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L.A. County Confirms 2nd Presumptive Case of Monkeypox

On Wednesday, health authorities in Los Angeles County verified the presence of a second suspected Monkeypox infection in the area. The patient is an adult who has recently travelled and is “symptomatic but doing well and isolating away from people,” according to a news release from the Department of Public Health.Officials from the Department of Health are looking into the issue and undertaking contract tracing as well as post-exposure prevention for close contacts. Last week, the county’s first case was reported. Residents are reminded that the danger of Monkeypox infection in the general population is still “very low.”

Monkeypox has been elevated to a category 2 concern by the Centers for Disease Control and Prevention, with illnesses reported in 12 states and Washington, D.C. It’s an uncommon condition caused by a Monkeypox viral infection. Officials say it’s mostly found in Central and West Africa and doesn’t exist naturally in the United States.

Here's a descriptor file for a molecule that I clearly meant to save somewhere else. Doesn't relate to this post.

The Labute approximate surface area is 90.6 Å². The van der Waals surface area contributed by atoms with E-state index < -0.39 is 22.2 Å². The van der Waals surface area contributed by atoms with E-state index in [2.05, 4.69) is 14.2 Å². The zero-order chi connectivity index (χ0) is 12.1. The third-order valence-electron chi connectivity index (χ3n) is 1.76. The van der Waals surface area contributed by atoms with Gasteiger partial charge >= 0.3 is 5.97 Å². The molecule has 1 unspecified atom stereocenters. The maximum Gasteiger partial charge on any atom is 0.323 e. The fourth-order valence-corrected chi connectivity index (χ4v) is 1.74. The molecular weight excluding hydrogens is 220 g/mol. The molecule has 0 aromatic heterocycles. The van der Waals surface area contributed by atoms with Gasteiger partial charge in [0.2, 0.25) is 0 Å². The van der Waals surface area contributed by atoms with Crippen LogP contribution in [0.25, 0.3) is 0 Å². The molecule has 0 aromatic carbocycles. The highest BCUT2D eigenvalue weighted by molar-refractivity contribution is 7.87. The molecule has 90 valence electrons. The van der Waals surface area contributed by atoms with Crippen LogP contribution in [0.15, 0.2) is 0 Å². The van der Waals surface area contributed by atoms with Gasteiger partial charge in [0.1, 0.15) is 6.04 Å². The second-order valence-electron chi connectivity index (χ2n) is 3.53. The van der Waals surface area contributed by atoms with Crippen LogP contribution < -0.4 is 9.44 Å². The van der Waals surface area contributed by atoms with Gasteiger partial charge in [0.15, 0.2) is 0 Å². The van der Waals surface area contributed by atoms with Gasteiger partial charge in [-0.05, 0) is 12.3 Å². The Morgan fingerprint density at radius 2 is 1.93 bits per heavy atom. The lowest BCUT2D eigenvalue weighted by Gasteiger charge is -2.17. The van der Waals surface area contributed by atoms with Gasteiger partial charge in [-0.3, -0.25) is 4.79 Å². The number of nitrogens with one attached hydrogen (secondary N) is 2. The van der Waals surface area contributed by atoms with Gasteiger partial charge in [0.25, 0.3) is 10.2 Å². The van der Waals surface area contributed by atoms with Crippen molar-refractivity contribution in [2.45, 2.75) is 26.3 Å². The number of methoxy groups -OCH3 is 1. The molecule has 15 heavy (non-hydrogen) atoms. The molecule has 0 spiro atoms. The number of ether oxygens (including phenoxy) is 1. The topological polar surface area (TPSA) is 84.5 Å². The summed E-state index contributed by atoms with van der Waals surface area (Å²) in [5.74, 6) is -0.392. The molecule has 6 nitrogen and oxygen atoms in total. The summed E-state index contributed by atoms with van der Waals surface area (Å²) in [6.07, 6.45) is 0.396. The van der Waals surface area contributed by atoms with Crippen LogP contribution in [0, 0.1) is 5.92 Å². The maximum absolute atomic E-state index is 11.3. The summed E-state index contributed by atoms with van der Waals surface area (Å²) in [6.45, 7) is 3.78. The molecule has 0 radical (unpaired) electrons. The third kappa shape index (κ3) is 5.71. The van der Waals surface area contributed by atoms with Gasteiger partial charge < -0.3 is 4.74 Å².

However, several occurrences of the virus have been documented in several nations and jurisdictions. Officials said that Monkeypox is transferred when a person comes into touch with an infected animal or people, through contact with infected person’s items, or by prolonged exposure to respiratory droplets or mucosal membranes.

Skin-to-skin and another intimate contact can potentially transmit the virus during sex. Officials claim that this occurs naturally in the United States. Fever, lethargy, headache, enlarged lymph nodes, and occasionally cough or sore throat are all early indications. Muscle pains, backaches, chills, and weariness are some of the other symptoms, which are frequently followed by a rash that starts on the face and spreads to other regions of the body. Infections can linger anywhere between two and four weeks.

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